PyDev of the Week: Ian Cordasco

This week we welcome Ian Cordasco as our PyDev of the Week. He is a very active contributor to many Python-related projects, such as Requests, Flake8, PyFlakes and much more. Let’s spend some time getting to know our fellow Pythonista!

Can you tell us a little about yourself (hobbies, education, etc):

My educational background is in pure and applied mathematics. While I was in college, I taught myself programming as a hobby and began contributing to various open source projects; I took over maintenance of Flake8 and became a core contributor to Requests while I was creating

I work for Rackspace on OpenStack, our Private Cloud solution based on the OpenStack Ansible project, and other related projects.

In my free time, I:

  • work on various OSS projects (see list below)
  • mentor marginalized people looking to become OSS contributors
  • play guitar (which I’ve done since I was 7)
  • blog

Why did you start using Python?

Quite simply, I wanted to build an application in Django with my brother. At the time I knew C and a little Java, but Python seemed to be a much better choice.

What other programming languages do you know and which is your favorite?

Ruby, Clojure, Bash, C, a litte Rust, a little Java, some Perl.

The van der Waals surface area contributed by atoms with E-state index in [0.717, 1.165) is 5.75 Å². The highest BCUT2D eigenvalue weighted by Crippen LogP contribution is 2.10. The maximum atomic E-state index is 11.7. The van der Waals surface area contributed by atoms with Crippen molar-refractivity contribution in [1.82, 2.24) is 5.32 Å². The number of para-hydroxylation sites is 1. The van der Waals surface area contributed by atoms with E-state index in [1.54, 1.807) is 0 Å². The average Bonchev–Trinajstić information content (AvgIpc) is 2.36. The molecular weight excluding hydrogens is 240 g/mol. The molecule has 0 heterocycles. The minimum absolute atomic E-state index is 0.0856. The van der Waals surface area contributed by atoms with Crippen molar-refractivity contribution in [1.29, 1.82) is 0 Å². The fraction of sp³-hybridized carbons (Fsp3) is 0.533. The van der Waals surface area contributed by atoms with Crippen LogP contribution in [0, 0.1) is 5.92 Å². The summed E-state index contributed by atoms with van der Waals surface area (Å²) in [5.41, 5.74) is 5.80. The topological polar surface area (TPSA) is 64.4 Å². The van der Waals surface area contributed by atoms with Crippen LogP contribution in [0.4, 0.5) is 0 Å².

If Python’s included, then obviously Python. Otherwise, I’m a little torn between Ruby and Clojure. Both are a lot of fun to use. Once I get some more Rust under my belt, though, I think that’ll become another favorite of mine as I already like it a lot.

What projects are you working on now?

I have a couple projects I’m working on privately before open sourcing them. Other than that, I’m usually working on a couple of the following:

  • Requests
  • Flake8
  • Pep8
  • McCabe
  • PyFlakes
  • Twine
  • Requests-Toolbelt
  • rfc3986
  • Betamax

Or something else.

Which Python libraries are your favorite (core or 3rd party)?

I don’t really have a favorite. That is to say, I use certain libraries frequently, but that doesn’t make them my favorites.

Is there anything else you’d like to say?

Follow your passions. If you’re trying to learn to program or become involved in OSS, your passions will make you successful. If your goal is to only contribute to large, well-known projects that you aren’t passionate about, you’ll become bored quickly and lose interest. If you find projects (or even create them) that you’re passionate about, you’ll have a lot more success as a programmer and as an OSS contributor.